The twee town of Torquay, on England’s Devon coast, has two major claims to fame: It was the birthplace and longtime home of mystery writer Agatha Christie, and it’s the home of Kents Cavern, one of the United Kingdom’s most important archaeological sites. Last year, researchers reported that an upper jaw found in the cave could be the oldest modern human fossil in Europe. But a new study questions that claim, arguing that the date of the jawbone may never be known with certainty. The controversy has an important bearing on debates about the spread of Homo sapiens out of Africa.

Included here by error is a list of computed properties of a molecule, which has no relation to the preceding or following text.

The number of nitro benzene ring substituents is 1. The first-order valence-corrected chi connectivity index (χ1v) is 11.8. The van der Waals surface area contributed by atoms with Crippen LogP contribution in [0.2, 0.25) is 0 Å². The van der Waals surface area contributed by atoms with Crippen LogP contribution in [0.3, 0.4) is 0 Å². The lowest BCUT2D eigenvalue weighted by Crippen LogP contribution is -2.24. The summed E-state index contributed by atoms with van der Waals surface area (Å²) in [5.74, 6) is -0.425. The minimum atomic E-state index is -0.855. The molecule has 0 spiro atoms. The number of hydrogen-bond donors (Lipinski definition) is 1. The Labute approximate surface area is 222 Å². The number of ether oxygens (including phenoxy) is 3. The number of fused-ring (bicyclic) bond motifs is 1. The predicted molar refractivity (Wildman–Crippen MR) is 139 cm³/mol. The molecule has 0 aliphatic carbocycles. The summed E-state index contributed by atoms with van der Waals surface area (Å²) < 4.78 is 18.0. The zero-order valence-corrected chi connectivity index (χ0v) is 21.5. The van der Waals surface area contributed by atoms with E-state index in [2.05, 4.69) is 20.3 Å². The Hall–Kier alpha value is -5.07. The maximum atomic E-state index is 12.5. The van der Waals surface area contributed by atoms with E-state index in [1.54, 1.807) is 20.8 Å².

“One bad date can rewrite the entire prehistory of our species in Europe,” says Paul Pettitt, an archaeologist at the University of Sheffield in the United Kingdom and co-author of the new study, which is in press at the European Journal of Archaeology. Read more.